4. 4. Once upon a time 1 too belonged to achurch. Although not born in the Presby­ to atheism. 1 came to believe that thereterian "persuasion," as we used to say, is no God and no spirituallife. Men seemed1 was plunged into it at an early age, to me only as the flame of the candIe, whichso early that my "memory runneth not is something and sorn.ewhere while it burns,to the contrary." ln the primitive society but nothing and nowhere when you blowof my native hills and swamps Presbyterian­ it out.ism and respectability were synonymous. That aIl his was really a religious pro­ The tire and brimstone hell was to me cess is part of the faith 1 am now confessing.a lurid reality. My selfish anguish lest 1, To such of you as have come to your re­even l, might not answer roll calI among ligious faith by other ways, the atheisticthe elect on the last great day, was at ~ may not seem in the direction oftimes excruciating. Possibly the fault was ~ion. But as there are "nine and sîxtymy own, but 1 got the notion that faith ways of constructing tribal lays, and everywas necessary to make my election sure, single one of them is right," even if notand that faith meant implicit belief in the the way of our tribe, so there are twelveimprobable and the unreal. In stark terror, JI gates into the New Jerusalem, every singletherefore, "1 walked the earth a credulous one of which is the right gate even if itman, believing many things." 1 was as ~~urs or . . omeJiae-rn:er~ng, mycredulous regarding pulpit utterances as ~:vish)·and CËtholic anc(Prot~ friendsyour materialistic fatalist is about inherited - ay-é, my at eiS riends""âlso, you of thecriminality . spiritual pu se - some fine mormng after these fleshly garments of ours have been cast Perhaps my faith became over-strained. into graves, may we not aIl meel face toAt any rate, when new experiences dis­ face in the New J erusalem, coming towardclosed new sets of facts, a new religious one another each through his own gate?vista opened before me. My church friends Even here and now, do we not come atdid not think this vista religious; for it times into the Roly City, as it were, throughturned me into "free thinking," as it was our opposite gates, meeting one anotherstigmatized, and thence to agnosticism and spiritually face to face and greeting one another spiritually heart to heart? 6 7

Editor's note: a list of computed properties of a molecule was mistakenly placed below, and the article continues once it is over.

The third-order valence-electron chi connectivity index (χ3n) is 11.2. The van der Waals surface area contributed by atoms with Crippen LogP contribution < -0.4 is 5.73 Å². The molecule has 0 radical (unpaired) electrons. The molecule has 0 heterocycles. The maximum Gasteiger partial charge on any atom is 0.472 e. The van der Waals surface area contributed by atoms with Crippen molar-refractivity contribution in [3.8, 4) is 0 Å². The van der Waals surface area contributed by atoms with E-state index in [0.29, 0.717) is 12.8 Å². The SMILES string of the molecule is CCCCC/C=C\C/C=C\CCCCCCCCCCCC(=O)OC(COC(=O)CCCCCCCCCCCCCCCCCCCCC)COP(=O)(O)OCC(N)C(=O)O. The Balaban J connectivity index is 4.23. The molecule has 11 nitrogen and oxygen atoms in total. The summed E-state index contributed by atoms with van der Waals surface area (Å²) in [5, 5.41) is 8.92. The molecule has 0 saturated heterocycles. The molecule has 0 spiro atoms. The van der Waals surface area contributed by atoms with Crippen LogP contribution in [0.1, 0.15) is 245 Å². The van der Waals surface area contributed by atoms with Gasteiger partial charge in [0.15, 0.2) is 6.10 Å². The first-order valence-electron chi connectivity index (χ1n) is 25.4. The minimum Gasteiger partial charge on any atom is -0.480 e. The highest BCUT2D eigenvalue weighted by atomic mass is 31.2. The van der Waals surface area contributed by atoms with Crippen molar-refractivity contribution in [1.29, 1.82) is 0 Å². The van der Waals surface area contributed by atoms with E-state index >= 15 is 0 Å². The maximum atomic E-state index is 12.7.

5. 5. pulses, than to guess that it generated them. Whether or not atheism may be one of Ancestor worship impressed me as lessthe gates into the New Jerusalem, l think likely to have produced God than to bethat in my case it was at least a vestibule a groping in the dark for God by beingslrom paganism to religion. l should think intuitively conscious of His presence. Theso ëvenlT l were sure of its having been principle of averages which enables us,atheism. But looking backward, l doubt if for instance, to know the result of an elec­ lever was an atheist. l think that the God tion where millions of votes are cast, upon l denied was only my own distorted appre­ receiving a few bunches of scattered returns,hension of a theological fetish. l doubt, too, suggested to my mind systems of law back if l ever really rejected the idea of spiritual of the physical. And in those laws l caught life. What l revolted against was a pagan glimpses of beneficent purpose. As my hell with !ts cruel devils keeping the sul­ apprehension of human brotherhood de­ phurous fire ablaze, and a pagan heaven veloped under the influence of Henry with useless angels "loafing about a throne." Georges "Progress and Poverty," my per­ ceptions of spiritual Fatherhood clarified. l Revolting as my reasonless faith was, l realized that human suffering, which l hadfound the process of evicting it long and once attributed to an angry deity and later}lainful. In time, however, this old faith died to insentient fate, is traceable to human in­within me, and l came lully into the stage difference to beneficent natural laws. of irrational negation which l have So l wandered out of my atheism, if described as atheistic. Eventually, that atheism it was, into what l shall presume period, too, passed away. Materialistic ex­ to characterize as a rational spiritualism planations of a Godless universe ceased to - not the spiritism of the mediums, but satisfy me. The evolution of conscious life a philosophy of spiritual life. and moral ideals lrom unconscious matter and unmoral motion became as absurd Your sense of the incongruous might be to my perceptions as that the stream can rise quickened if I, alter characterizing this phi­ above its source. It seemed to me more losophy as rational, were to identify it with rational to guess that the human brain, as the name of Emanuel Swedenborg, and his l.t developed physically, acquired capacity teachings, or "doctrines." for receiving and individualizing moral im­ 9 8